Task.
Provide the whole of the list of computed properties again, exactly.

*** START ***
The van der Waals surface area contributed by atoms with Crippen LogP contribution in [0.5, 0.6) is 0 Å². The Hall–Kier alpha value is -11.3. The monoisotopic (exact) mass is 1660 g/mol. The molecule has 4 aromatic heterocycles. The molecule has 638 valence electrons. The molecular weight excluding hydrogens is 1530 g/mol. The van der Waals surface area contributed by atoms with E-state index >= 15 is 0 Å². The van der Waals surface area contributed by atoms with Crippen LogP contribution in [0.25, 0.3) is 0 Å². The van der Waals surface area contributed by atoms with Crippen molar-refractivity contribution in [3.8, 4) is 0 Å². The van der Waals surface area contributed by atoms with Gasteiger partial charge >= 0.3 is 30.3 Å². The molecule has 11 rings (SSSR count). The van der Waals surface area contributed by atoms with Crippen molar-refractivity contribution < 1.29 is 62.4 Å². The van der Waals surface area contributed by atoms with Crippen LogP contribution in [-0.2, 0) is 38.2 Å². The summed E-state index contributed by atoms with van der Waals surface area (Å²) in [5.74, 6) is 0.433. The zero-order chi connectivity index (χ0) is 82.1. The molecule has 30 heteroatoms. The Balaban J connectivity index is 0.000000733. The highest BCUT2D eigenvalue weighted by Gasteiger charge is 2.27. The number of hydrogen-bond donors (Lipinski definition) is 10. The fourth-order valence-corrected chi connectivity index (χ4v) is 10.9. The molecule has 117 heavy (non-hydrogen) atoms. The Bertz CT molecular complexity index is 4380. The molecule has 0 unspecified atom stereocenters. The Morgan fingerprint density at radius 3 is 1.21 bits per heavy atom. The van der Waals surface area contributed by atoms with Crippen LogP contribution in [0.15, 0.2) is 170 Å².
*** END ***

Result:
The van der Waals surface area contributed by atoms with Crippen LogP contribution in [0.5, 0.6) is 0 Å². The Hall–Kier alpha value is -11.3. The monoisotopic (exact) mass is 1660 g/mol. The molecule has 4 aromatic heterocycles. The molecule has 638 valence electrons. The molecular weight excluding hydrogens is 1530 g/mol. The van der Waals surface area contributed by atoms with E-state index >= 15 is 0 Å². The van der Waals surface area contributed by atoms with Crippen LogP contribution in [0.25, 0.3) is 0 Å². The van der Waals surface area contributed by atoms with Crippen molar-refractivity contribution in [3.8, 4) is 0 Å². The van der Waals surface area contributed by atoms with Gasteiger partial charge >= 0.3 is 30.3 Å². The molecule has 11 rings (SSSR count). The van der Waals surface area contributed by atoms with Crippen molar-refractivity contribution < 1.29 is 62.4 Å². The van der Waals surface area contributed by atoms with Crippen LogP contribution in [-0.2, 0) is 38.2 Å². The summed E-state index contributed by atoms with van der Waals surface area (Å²) in [5.74, 6) is 0.433. The zero-order chi connectivity index (χ0) is 82.1. The molecule has 30 heteroatoms. The Balaban J connectivity index is 0.000000733. The highest BCUT2D eigenvalue weighted by Gasteiger charge is 2.27. The number of hydrogen-bond donors (Lipinski definition) is 10. The fourth-order valence-corrected chi connectivity index (χ4v) is 10.9. The molecule has 117 heavy (non-hydrogen) atoms. The Bertz CT molecular complexity index is 4380. The molecule has 0 unspecified atom stereocenters. The Morgan fingerprint density at radius 3 is 1.21 bits per heavy atom. The van der Waals surface area contributed by atoms with Crippen LogP contribution in [0.15, 0.2) is 170 Å².